The Darkfield tracking works.  Whether that will be a selling point is debatable since many people still rely on mouse pads, including myself, and don’t need the added tracking abilities.  However, I have to say that it glides smoother than any mouse I have ever used.  I’m not sure if it’s the gliding feet or the Darkfield laser but it glides effortlessly on my cheap Belkin mouse pad.  Out of the box, there are no dpi switching buttons but I configured the Forward button on mine for dpi switching using the SetPoint software.  You can even configure which two dpi settings you want to switch to.  This would be useful if you decide to use the Performance MX as your gaming mouse too so you can set it for the max 1500 dpi and when done, switch it back to a more normal 800-1000 dpi.  It took me a few days to find the right combination of dpi and cursor speed for my use.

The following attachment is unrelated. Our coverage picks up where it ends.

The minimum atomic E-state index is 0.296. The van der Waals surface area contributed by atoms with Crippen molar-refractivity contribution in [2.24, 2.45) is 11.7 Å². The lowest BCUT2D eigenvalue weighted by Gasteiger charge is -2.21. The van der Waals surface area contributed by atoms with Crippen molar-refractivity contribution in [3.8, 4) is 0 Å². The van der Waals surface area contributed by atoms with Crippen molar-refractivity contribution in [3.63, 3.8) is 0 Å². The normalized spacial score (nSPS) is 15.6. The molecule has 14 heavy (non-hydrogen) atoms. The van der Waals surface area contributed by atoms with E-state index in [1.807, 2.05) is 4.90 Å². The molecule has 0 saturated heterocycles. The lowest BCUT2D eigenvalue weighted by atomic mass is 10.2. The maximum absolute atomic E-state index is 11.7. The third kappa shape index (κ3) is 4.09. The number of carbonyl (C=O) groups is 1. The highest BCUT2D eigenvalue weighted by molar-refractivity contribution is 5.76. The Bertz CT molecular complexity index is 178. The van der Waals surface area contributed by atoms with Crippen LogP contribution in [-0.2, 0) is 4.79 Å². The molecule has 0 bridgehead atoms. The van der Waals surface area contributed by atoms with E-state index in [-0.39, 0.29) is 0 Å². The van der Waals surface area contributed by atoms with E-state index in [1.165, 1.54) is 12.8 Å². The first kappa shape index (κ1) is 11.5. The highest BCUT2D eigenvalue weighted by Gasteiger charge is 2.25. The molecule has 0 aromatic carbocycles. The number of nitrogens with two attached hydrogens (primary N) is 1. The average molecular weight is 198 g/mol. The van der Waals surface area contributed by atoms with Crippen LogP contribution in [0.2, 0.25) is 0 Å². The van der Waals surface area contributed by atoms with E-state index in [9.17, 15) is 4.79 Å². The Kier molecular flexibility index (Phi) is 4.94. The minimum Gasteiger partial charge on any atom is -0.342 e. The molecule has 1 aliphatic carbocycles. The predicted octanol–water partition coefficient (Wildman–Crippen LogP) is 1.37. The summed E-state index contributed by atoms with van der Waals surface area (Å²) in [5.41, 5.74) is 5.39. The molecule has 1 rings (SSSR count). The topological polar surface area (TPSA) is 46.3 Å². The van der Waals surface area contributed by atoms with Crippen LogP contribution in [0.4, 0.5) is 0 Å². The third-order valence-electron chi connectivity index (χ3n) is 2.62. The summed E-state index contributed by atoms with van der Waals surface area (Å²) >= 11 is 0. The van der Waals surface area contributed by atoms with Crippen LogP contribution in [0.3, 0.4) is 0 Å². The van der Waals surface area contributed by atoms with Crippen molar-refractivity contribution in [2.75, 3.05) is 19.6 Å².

I find the Performance MX to be very comfortable, but not as comfortable as the Revolution.  The Revolution was smaller and allowed my fingers to rest more easily on the front edge of the left/right mouse buttons.  I’m not sure why, but ever since the MX1100 by Logitech, they have been making humongous mice.  Fortunately, Logitech did shrink the Performance MX down a little bit.  The MX1100 was unusable for me so I’m very grateful that Logitech made the Performance MX smaller.  However, I am not as grateful that they raised the thumb buttons to a location that is far more difficult to reach than the Revolution.  With SetPoint though, I easily reassigned the useless Zoom button to be the Back button and that worked out for me.  I will also mention that the hyper-fast scroll wheel works well and can be switched to ratcheting and back by using a mechanical switch just under the scroll wheel.  Logitech has received a lot of flack for removing the scroll wheel feature within SetPoint that auto-shifted to free-spin.  Though I did configure my Revolution to auto-shift, I’m not nearly as upset about it’s exclusion as some have voiced.